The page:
Silicon is an important element in biology, for organisms ranging from unicellular algae to humans. It acts as a structural material for both plants and animals, but can also function as a metabolite or regulator of gene expression, affecting a wide range of cellular processes. Molecular details of biological interaction with silicon are poorly understood. Diatoms, the largest group of silicifying organisms, are a good model system for studying this interaction. The first proteins shown to directly interact with silicon were diatom silicon transporters (SITs). Because the basis for substrate recognition lies within the primary sequence of a protein, identification of conserved amino acid residues would provide insight into the mechanism of SIT function. Lack of SIT sequences from a diversity of diatoms and high sequence conservation in known SITs has precluded identification of such residues. In this study, PCR was used to amplify partial SIT sequences from eight diverse diatom species. Multiple gene copies were prevalent in each species, and phylogenetic analysis showed that SITs generally group according to species. In addition to partial SIT sequences, full-length SIT genes were identified from the pennate diatom, Nitzschia alba (Lewin and Lewin), and the centric diatom Skeletonema costatum (Greville) Cleve. Comparing these SITs with previously identified SITs showed structural differences between SITs of centrics and pennates, suggesting differences in transport mechanism or regulation. Comparative amino acid analysis identified conserved regions that may be important for silicon transport, including repeats of the motif GXQ. A model for silicon uptake and efflux is presented that is consistent with known aspects of transport.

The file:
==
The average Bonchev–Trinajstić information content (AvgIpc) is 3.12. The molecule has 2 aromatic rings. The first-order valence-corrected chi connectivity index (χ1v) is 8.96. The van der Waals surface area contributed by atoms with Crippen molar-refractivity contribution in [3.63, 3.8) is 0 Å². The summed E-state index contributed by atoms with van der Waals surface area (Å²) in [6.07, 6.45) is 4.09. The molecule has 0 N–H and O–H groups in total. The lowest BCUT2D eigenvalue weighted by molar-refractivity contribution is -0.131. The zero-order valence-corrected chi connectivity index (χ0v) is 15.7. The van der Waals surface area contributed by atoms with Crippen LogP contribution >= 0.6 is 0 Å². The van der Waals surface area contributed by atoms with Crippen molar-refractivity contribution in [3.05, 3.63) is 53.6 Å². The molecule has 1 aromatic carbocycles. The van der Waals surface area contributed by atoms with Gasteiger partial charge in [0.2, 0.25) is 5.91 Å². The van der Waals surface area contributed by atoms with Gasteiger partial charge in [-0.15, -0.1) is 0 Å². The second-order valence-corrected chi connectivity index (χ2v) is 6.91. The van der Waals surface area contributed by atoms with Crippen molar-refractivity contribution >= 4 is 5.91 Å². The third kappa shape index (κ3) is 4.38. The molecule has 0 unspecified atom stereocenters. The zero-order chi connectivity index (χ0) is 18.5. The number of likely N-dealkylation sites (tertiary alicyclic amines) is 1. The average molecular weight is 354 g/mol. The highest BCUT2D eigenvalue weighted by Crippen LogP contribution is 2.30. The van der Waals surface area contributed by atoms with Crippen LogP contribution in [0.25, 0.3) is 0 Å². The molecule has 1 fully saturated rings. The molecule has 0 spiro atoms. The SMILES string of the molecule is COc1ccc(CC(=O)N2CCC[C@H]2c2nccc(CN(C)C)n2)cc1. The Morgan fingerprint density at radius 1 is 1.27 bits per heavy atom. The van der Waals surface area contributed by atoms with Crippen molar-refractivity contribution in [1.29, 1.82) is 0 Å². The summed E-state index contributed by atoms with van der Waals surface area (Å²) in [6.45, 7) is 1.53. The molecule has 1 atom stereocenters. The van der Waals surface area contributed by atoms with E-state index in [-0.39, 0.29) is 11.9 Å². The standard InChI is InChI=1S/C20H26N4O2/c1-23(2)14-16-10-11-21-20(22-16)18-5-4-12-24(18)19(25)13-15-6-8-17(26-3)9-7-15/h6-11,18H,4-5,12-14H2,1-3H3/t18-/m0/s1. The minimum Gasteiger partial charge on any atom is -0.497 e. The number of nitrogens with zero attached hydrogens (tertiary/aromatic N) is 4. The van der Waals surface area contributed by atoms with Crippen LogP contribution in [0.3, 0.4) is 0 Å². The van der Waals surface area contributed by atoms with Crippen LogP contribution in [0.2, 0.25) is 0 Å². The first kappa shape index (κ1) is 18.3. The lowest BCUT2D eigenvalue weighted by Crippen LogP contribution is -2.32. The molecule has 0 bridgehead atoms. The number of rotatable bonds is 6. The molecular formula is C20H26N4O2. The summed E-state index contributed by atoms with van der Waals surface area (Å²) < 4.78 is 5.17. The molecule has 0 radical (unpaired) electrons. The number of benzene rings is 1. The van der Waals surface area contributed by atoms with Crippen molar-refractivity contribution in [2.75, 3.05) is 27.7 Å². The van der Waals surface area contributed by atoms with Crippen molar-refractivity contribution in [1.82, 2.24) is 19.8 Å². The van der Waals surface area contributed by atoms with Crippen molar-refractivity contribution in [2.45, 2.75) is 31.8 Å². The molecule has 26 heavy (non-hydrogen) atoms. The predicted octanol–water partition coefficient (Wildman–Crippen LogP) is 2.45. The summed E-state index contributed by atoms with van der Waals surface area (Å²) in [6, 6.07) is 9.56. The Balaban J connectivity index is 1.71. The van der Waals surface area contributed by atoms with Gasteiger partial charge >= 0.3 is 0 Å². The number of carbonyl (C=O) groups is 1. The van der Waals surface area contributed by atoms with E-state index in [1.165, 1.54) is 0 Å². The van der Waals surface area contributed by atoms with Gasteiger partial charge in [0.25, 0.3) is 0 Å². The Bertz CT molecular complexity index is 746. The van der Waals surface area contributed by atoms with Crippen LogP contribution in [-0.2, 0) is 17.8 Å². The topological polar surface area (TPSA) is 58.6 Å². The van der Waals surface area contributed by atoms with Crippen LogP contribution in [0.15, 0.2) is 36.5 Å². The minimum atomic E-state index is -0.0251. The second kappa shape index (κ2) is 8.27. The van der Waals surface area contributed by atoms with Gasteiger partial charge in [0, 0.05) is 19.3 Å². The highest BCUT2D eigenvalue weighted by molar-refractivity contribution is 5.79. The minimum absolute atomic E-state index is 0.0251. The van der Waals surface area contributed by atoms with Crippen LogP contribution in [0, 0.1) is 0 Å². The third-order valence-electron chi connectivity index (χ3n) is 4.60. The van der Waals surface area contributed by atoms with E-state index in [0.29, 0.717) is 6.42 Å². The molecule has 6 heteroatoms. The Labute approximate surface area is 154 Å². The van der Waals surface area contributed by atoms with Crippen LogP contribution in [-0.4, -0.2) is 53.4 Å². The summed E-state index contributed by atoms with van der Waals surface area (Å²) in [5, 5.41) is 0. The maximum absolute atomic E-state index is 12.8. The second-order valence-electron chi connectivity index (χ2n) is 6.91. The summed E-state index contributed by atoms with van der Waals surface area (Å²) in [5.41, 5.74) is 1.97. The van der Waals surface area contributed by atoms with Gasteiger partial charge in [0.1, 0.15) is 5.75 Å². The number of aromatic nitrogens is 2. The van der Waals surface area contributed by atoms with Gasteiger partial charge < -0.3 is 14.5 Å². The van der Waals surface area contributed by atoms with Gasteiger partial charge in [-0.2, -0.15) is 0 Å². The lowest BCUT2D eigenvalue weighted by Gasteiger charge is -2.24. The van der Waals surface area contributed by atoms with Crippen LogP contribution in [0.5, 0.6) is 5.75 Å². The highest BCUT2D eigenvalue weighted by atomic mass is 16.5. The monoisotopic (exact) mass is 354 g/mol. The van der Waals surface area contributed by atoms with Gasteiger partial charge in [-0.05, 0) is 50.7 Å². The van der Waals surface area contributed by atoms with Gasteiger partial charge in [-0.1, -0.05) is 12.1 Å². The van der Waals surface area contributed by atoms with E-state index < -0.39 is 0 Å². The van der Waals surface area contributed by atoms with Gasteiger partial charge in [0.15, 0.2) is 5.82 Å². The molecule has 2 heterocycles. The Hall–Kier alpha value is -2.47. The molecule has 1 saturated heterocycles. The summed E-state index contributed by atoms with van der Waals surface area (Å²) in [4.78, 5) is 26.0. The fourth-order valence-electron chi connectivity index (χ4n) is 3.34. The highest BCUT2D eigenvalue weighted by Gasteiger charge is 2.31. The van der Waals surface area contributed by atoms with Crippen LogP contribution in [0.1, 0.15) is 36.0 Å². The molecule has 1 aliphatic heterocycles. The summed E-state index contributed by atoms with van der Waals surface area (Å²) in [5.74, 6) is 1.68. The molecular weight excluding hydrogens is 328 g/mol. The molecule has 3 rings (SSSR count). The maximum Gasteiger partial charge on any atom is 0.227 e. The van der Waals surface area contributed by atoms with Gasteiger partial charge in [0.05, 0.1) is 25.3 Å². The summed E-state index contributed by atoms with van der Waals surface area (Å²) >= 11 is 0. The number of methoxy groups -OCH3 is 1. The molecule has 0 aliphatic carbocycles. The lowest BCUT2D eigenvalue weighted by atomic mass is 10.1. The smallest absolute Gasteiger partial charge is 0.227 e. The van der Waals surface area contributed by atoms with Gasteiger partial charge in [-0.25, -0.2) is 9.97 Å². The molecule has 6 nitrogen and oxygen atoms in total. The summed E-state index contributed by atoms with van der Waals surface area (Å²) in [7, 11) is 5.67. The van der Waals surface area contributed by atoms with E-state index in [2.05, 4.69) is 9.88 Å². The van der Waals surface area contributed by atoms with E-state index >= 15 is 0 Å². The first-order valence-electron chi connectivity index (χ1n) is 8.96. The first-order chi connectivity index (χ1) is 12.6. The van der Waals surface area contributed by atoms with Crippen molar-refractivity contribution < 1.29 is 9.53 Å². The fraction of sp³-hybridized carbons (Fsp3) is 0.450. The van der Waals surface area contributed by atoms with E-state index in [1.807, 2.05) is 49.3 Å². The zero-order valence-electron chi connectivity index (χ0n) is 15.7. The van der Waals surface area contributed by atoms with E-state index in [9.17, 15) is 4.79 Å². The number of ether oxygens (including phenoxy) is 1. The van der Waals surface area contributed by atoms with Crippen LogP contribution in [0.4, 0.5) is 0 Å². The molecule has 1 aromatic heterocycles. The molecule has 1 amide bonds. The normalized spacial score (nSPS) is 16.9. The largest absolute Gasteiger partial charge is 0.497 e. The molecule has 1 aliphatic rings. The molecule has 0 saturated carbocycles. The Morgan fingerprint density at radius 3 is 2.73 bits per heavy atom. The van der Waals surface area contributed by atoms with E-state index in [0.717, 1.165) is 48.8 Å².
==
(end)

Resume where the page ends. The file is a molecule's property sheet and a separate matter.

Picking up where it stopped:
All Science Journal Classification (ASJC) codes
- Aquatic Science
- Plant Science
- Sequence comparison
- Silicon transporter